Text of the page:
There are two different scenarios of peri-implantitis-induced hard tissue loss within the esthetic zone: a hard tissue defect in combination with an esthetic deformity or without an esthetic deformity. Case scenario #2 illustrates the classification and management of the latter situation. However, in the former situation, the goals of therapy are the following: to gain bone fill on a contaminated implant surface, graft soft tissue over, and potentially regrow the papillae if lost. In these cases, the biological ask of the host response may be too great of an onus for a predictable clinical outcome; thus it is recommended to remove the implant and rebuild the site. Situations like this could be due to excessive labial angulation or problematic apico-coronal spatial placement of the fixture (i.e., too shallow placement) in addition to peri-implant disease. Case scenario #3 illustrates this such situation.

Case scenario #3

Description of problem: peri-implantitis with accompanying esthetic deformities.

Abbreviated solution: explantation of the implant, followed by site development for a future implant replacement.

The following case report illustrates a typical scenario that would contraindicate attempting to save or repair the existing implant. A 60-year old Caucasian female presented with a chief complaint of missing papillae between pre-existing implants in the #9 and #10 positions (Figure 24). The two implants had pre-existing bone loss and interproximal soft tissue collapse (Figure 25). As such, the surgical goals of therapy are to regenerate the bone loss on the fixtures along with the interproximal papillae. As the vertical soft tissue dimensions on adjacent implants are more limited (16,17), attempts to regenerate soft tissue that would be esthetically acceptable on unhealthy and decontaminated surfaces is too great a biologic ask of the host for a predictable result. Thus often times, the use of pink porcelain may be a more direct solution in these situations. An exhaustive explanation of this type of situation would be beyond the scope of this article as there can be any permutation of variables that may inform the treatment planning decision making process for remediation of these complex cases. However, in general in such a situation, the authors recommend explantation and reconstruction of the site for a future implant placement in a strategic position.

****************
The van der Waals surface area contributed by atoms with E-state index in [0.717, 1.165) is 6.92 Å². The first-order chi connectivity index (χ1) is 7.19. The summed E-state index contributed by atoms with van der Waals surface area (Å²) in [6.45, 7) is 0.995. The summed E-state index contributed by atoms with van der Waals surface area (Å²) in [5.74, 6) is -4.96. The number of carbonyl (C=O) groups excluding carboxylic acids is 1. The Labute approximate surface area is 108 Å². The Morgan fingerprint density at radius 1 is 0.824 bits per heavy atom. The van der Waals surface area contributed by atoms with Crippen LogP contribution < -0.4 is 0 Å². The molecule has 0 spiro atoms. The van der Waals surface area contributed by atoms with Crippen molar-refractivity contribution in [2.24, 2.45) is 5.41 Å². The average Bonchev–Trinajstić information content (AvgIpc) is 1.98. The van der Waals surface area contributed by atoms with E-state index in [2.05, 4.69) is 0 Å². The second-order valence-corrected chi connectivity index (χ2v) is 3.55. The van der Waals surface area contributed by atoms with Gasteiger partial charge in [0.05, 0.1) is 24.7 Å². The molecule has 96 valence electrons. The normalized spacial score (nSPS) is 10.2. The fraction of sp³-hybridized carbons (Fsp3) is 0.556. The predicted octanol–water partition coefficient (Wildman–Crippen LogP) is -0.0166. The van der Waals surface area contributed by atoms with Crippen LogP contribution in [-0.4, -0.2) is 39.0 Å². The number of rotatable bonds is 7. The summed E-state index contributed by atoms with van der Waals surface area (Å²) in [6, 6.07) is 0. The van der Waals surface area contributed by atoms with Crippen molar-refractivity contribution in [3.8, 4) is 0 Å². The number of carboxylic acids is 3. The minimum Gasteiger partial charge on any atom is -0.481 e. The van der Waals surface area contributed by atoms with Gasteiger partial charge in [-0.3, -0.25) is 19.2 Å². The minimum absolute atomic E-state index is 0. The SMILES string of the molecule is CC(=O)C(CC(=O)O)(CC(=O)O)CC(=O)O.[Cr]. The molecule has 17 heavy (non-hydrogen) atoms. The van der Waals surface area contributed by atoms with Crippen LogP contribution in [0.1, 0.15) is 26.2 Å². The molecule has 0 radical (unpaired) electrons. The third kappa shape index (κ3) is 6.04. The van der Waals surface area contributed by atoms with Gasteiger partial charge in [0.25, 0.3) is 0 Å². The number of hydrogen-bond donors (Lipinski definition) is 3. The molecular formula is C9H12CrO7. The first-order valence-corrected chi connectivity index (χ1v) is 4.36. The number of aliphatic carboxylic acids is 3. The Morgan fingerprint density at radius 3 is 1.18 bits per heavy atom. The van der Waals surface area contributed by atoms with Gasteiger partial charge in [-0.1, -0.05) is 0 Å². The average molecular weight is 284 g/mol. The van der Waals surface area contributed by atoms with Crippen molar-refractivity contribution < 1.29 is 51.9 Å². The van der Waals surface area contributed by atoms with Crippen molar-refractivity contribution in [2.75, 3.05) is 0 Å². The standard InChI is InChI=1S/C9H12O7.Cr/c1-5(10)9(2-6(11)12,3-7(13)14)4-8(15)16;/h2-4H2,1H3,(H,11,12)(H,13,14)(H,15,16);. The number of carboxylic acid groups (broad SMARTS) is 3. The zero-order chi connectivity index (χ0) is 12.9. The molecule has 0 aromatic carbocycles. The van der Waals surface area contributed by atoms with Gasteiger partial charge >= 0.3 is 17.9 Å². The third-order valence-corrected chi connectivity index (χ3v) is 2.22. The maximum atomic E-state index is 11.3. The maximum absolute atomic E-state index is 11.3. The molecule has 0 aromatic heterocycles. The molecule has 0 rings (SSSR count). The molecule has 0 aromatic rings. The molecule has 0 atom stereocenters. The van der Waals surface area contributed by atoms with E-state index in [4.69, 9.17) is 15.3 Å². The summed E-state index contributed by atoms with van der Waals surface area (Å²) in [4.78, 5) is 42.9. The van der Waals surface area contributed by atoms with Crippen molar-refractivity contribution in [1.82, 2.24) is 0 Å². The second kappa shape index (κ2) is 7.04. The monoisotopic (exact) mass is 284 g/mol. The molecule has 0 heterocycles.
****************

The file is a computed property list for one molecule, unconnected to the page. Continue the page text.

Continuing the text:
Figure 24 Patient presents with a two-unit fixed implant supported prosthesis on implants in tooth positions #9 and #10. There is pre-existing bone loss and soft tissue collapse of the peri-implant tissues on both fixtures.
Figure 25 Note the pre-existing interproximal bone loss on both fixtures.

Conclusions

Peri-implantitis in the esthetic zone is a challenging problem to treat effectively and requires proper diagnosis and management of a multitude of factors. Identification and understanding of the etiology of the type of hard and soft tissue peri-implant defects determines the treatment workflow and deciding whether to save or remove the affected implants. Proper diagnosis and attention to detail can help avoid creating future esthetic problems and assist in achieving desired clinical outcomes.


Acknowledgments

Funding: None.


Footnote

Provenance and Peer Review: This article was commissioned by the Guest Editor (Ole T. Jensen) for the series “Current Advances in Treatment of Peri-Implantitis” published in Frontiers of Oral and Maxillofacial Medicine. The article has undergone external peer review.

Reporting Checklist: The authors have completed the RIGHT reporting checklist. Available at https://dx.doi.org/10.21037/fomm-21-59

Conflicts of Interest: All authors have completed the ICMJE uniform disclosure form (available at https://dx.doi.org/10.21037/fomm-21-59). The series “Current Advances in Treatment of Peri-Implantitis” was commissioned by the editorial office without any funding or sponsorship. The authors have no other conflicts of interest to declare.

Ethical Statement: The authors are accountable for all aspects of the work in ensuring that questions related to the accuracy or integrity of any part of the work are appropriately investigated and resolved.

Open Access Statement: This is an Open Access article distributed in accordance with the Creative Commons Attribution-NonCommercial-NoDerivs 4.0 International License (CC BY-NC-ND 4.0), which permits the non-commercial replication and distribution of the article with the strict proviso that no changes or edits are made and the original work is properly cited (including links to both the formal publication through the relevant DOI and the license). See: https://creativecommons.org/licenses/by-nc-nd/4.0/.


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doi: 10.21037/fomm-21-59
Cite this article as: Tarnow DP, Chu SM, Chu SJ. Peri-implantitis in the esthetic zone: a guideline for decision making and treatment modalities. Front Oral Maxillofac Med 2021;3:22.